Should you kill your darlings?

It’s great advice for writers:  Mercilessly analyze what you’ve written.  And be willing to kill your darlings – the prose you fell in love with, but which doesn’t work.  Killing it improves the overall product.

Is it great advice for investors?

Should you take a merciless look at your investments and kill your darlings?  The ones you fell in love with but which are now non-core, or aren’t performing, to improve the overall portfolio?

Or, do you instead try to turn them around?

It’s a hard question.  It’s hard to let go of our darlings.  The concern about reputational exposure, or the sunk cost fallacy, may drive us to dig in and try to turn it around, even if the chance of success is remote, or the dollar benefit is small.

We’ve been there ourselves.  We made a growth equity investment in a consumer business a decade ago that initially was on fire. (In a good way.)  Then, trouble.  Management invested heavily in a costly, high-risk new venture, with minimal disclosure to the Board.  The new venture soaked up management’s attention.  And it soaked up our capital.  It quickly pushed what had been a healthy company into a highly distressed state.  This was only one company in a larger portfolio.

But we and the other investors quickly found ourselves swamped.  Swamped with analysis of a rescue plan.  Swamped with underwriting rescue capital.  Swamped with late night conversations about whether we should consider insolvency.  Swamped with investor discussions about whether to replace the CEO.

Ultimately we righted the ship.  But the work was a time vampire.  We clawed our way back to a tolerable outcome with that one company.  But did our attention on the health companies in the portfolio suffer?  Yes.  Did our attention on originating new opportunities suffer? Yes again.

A challenged company ends up in the Important and Urgent quadrant.  It blots out everything else, including the non-urgent but essential task of managing the healthy companies and originating new opportunities.

What should we have done? Historically, investors have had three choices.  But there is a 4th.

    1. Lean in. That’s what we did on the consumer investment.  Was it the right move?  If I had it to do over again, probably not.  We eked out a base hit.  But it probably cost us a lot of at bats.  And our existing portfolio was starved for attention.

    2. Get out. VO2 executes secondary sales. It’s a core part of what we do.  But is sale the right thing to do when a company or a portfolio is in the throes of a challenge?  Probably not.  The valuation haircut on a secondary may be highly punitive.  A variant is just to write it off.  But that’s even more punitive.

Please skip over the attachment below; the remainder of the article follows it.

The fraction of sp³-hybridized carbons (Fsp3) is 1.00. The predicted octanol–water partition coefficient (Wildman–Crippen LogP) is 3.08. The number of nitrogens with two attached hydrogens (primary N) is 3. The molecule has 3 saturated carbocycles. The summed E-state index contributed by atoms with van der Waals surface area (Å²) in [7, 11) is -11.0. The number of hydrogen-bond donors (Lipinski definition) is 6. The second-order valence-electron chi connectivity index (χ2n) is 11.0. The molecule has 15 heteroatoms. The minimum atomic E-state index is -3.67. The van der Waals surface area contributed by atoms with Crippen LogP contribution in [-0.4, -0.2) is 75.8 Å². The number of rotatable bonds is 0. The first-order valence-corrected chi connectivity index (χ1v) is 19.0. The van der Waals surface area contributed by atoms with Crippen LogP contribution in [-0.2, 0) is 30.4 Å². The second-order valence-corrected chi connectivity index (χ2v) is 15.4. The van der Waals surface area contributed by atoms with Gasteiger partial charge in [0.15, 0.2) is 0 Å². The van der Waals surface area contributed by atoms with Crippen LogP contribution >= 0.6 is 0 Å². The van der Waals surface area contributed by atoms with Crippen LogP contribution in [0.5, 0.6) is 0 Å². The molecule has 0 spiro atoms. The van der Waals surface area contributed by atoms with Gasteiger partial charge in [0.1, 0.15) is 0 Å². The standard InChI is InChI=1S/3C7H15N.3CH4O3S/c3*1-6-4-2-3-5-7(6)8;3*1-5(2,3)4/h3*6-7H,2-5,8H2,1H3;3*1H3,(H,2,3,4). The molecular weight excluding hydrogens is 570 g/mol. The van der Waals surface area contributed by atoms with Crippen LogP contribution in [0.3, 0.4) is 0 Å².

3. Look away. Tread water, hope things get better, don’t devote a lot of resources to it.  A less charitable description: denial.  I’m not sure this has ever worked.

There’s a 4th option:  Bring in a force multiplier.

That can be an internal team with expertise and bandwidth, or an outside resource like VO2.  Making those assessments, and doing that work, is what we do.  For one investee.  For a handful of investees.  For an entire portfolio.

With decades of experience in VC and PE, we give a candid assessment of your strategic and financial options.  Maybe selling a position or a portfolio today, is the best move. Maybe helping the investee to turn things around is the best move.  Maybe waiting out a downturn in the M&A market and selling when multiples are more attractive is the best move.

Whether it’s an internal team or an external team, a force multiplier can optimize the outcomes.

It can deliver the confidence that your investment outcomes are optimized.

And it can deliver bandwidth, so you can focus on the deals that matter most, and not be swamped by challenges.

And get back the time to focus on your real darlings.

To learn more, schedule a confidential consultation.

VO2 Partners solves challenges for VC investors.

We enhance reporting and governance; provide liquidity; and manage individual investees or entire portfolios.

We give investors the freedom to focus on the deals that matter most, and the confidence that their outcomes are optimized.

Schedule an intro call here.

Email us for the white paper case study featured in Chief Investment Officer.

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